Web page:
To truly savour the delicate flavours of the oyster, Umut recommends eating it raw. For optimal tasting satisfaction, squeeze a small amount of fresh lemon juice on the meat, knock it back and chew ever so slightly to unlock the flavours. If you’re looking for a bit more kick, Umut suggests the traditional topping of freshly grated horseradish, Tabasco sauce, or one of Oyster Bar’s signature house-made sauces including ginger lime vinaigrette, cucumber vinaigrette, their classic cocktail sauce or French vinaigrette. Oysters are also delicious when pan-fried, baked, barbecued or roasted. For cooked oysters, Umut recommends rich toppings like cream cheese, bacon, rock crab, and parmesan which can be found with baked Fanny Bay oysters on their menu, or something with a lighter Asian influence such as their Oyster Motoyaki with miso aioli, mushroom and green onion.  One important thing to remember when cooking oysters is that too little will leave them with an odd mushy texture and a somewhat fishy taste, while too much gives them a hard, rubbery and flavourless result.


LESSON 4: Your Plan of Attack

Oyster with Crab (baked in cream cheese, bacon, rock crab, and parmesan)

If you’re a beginner, Umut recommends going for cooked oysters, which are often less intimidating than their raw counterparts. A more familiar texture and lots of toppings will help ease you into the taste. If you’re new to the oyster scene but feeling somewhat adventurous, Umut suggest going for small raw oysters like Cortez Island’s Kusshi variety which are easy to chew and light in flavour.


However, you’re no stranger to oysters, Umut invites you to sit at his bar with the whole gamut in front of you to discuss likes, dislikes and preferences. If you’re looking to try a wide variety of oysters, the only thing Umut asks is that you get at least two of each type so that you can really savour the oyster for a more memorable tasting experience.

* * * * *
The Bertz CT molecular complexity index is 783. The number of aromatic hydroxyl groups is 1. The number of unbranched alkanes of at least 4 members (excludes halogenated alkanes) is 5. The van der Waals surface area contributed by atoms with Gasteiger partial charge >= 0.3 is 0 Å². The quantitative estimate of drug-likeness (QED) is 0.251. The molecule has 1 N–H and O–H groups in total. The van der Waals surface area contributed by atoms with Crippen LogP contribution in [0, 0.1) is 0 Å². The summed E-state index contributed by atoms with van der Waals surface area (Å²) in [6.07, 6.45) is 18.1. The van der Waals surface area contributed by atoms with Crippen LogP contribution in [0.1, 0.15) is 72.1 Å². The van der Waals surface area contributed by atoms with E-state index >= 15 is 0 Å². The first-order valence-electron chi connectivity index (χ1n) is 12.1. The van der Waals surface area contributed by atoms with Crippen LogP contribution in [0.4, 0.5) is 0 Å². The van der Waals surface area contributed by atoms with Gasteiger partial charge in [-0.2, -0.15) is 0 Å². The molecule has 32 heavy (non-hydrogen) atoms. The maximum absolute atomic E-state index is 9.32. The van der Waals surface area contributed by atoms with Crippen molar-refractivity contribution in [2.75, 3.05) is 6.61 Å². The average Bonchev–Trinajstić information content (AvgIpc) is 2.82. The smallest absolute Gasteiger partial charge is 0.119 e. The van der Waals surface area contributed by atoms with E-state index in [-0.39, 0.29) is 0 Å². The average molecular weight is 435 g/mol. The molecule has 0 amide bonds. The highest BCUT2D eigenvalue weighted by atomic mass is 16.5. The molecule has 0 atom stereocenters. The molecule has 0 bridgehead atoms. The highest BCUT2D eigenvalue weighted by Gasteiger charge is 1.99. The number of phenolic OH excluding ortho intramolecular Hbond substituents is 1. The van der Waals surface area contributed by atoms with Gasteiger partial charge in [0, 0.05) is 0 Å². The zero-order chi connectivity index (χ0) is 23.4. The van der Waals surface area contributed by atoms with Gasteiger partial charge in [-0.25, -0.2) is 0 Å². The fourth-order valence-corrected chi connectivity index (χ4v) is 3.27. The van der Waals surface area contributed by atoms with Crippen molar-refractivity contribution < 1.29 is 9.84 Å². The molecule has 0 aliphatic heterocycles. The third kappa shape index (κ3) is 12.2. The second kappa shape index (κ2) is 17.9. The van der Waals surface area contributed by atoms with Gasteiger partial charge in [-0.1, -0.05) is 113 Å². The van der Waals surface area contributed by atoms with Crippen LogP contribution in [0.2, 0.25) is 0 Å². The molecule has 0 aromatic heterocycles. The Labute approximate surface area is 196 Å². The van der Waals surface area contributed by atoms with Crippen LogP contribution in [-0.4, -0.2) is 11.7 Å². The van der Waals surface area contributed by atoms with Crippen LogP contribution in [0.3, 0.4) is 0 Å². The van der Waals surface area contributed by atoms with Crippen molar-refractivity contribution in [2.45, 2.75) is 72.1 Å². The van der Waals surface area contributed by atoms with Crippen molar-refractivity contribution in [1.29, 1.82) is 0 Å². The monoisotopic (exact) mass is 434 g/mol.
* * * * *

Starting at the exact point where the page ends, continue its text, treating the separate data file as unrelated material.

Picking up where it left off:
LESSON 5: How to Not Spend the Rest of your Night in a Bathroom Stall

The most important part of oysters is freshness. With a maximum time out of the water set at 13 days, Umut notes that the ideal standard is no more than 3 days. That being said, it’s hard to ignore if you’ve been given an old oyster. Oysters that are past their prime will have a fishy, muddy and dry taste. Even before it hits your tongue you can tell if the oyster is bad, as it will not only have a lighter feel, but the shell will be thin and less robust and will not make that distinct clicking sound when popped open. Furthermore, the meat will be less vibrant and there will be a reduced amount of juice surrounding it, giving it a drier more shrivelled appearance.


LESSON 6: Alcohol Pairings

With oysters it’s simple – drink what you like. Umut explains that while some like the soft earthy companion of a Sauvignon Blanc or Chardonnay, others enjoy a strong pint of beer such as a thick and hearty Guinness. Crisp sparkling wine or a savoury Caesar are classic selections, or simply simply stick with water to allow full attention to the oyster.


LESSON 7: Are Oysters Really an Aphrodisiac?

The mystery stills remains. Guess you’ll just have to head down to The Oyster Bar and try some oysters yourself to find an answer.